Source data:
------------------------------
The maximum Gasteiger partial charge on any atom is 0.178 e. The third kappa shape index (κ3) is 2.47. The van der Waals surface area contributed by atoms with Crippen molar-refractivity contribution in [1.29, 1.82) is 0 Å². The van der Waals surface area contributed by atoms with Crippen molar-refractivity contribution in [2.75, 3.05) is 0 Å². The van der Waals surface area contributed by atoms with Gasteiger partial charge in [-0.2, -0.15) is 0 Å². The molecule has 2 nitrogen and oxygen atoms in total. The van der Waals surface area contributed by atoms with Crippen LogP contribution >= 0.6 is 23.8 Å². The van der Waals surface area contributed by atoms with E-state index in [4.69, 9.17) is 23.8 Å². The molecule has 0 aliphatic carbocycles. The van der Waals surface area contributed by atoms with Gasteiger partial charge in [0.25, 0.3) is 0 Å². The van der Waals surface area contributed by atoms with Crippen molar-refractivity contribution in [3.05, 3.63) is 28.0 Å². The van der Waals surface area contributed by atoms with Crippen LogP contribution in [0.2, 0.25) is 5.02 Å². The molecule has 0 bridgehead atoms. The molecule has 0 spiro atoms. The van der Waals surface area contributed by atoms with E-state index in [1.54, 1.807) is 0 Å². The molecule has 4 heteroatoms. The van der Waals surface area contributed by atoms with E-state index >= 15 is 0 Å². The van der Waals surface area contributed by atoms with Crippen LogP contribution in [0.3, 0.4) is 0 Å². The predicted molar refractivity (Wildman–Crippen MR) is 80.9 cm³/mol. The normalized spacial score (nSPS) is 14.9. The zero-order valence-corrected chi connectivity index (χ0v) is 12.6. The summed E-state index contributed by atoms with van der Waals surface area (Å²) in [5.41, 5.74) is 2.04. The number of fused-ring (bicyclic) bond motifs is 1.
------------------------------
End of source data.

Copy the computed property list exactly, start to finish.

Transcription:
The maximum Gasteiger partial charge on any atom is 0.178 e. The third kappa shape index (κ3) is 2.47. The van der Waals surface area contributed by atoms with Crippen molar-refractivity contribution in [1.29, 1.82) is 0 Å². The van der Waals surface area contributed by atoms with Crippen molar-refractivity contribution in [2.75, 3.05) is 0 Å². The van der Waals surface area contributed by atoms with Gasteiger partial charge in [-0.2, -0.15) is 0 Å². The molecule has 2 nitrogen and oxygen atoms in total. The van der Waals surface area contributed by atoms with Crippen LogP contribution >= 0.6 is 23.8 Å². The van der Waals surface area contributed by atoms with E-state index in [4.69, 9.17) is 23.8 Å². The molecule has 0 aliphatic carbocycles. The van der Waals surface area contributed by atoms with Gasteiger partial charge in [0.25, 0.3) is 0 Å². The van der Waals surface area contributed by atoms with Crippen molar-refractivity contribution in [3.05, 3.63) is 28.0 Å². The van der Waals surface area contributed by atoms with Crippen LogP contribution in [0.2, 0.25) is 5.02 Å². The molecule has 0 bridgehead atoms. The molecule has 0 spiro atoms. The van der Waals surface area contributed by atoms with E-state index in [1.54, 1.807) is 0 Å². The molecule has 4 heteroatoms. The van der Waals surface area contributed by atoms with E-state index >= 15 is 0 Å². The van der Waals surface area contributed by atoms with Crippen LogP contribution in [0.3, 0.4) is 0 Å². The predicted molar refractivity (Wildman–Crippen MR) is 80.9 cm³/mol. The normalized spacial score (nSPS) is 14.9. The zero-order valence-corrected chi connectivity index (χ0v) is 12.6. The summed E-state index contributed by atoms with van der Waals surface area (Å²) in [5.41, 5.74) is 2.04. The number of fused-ring (bicyclic) bond motifs is 1.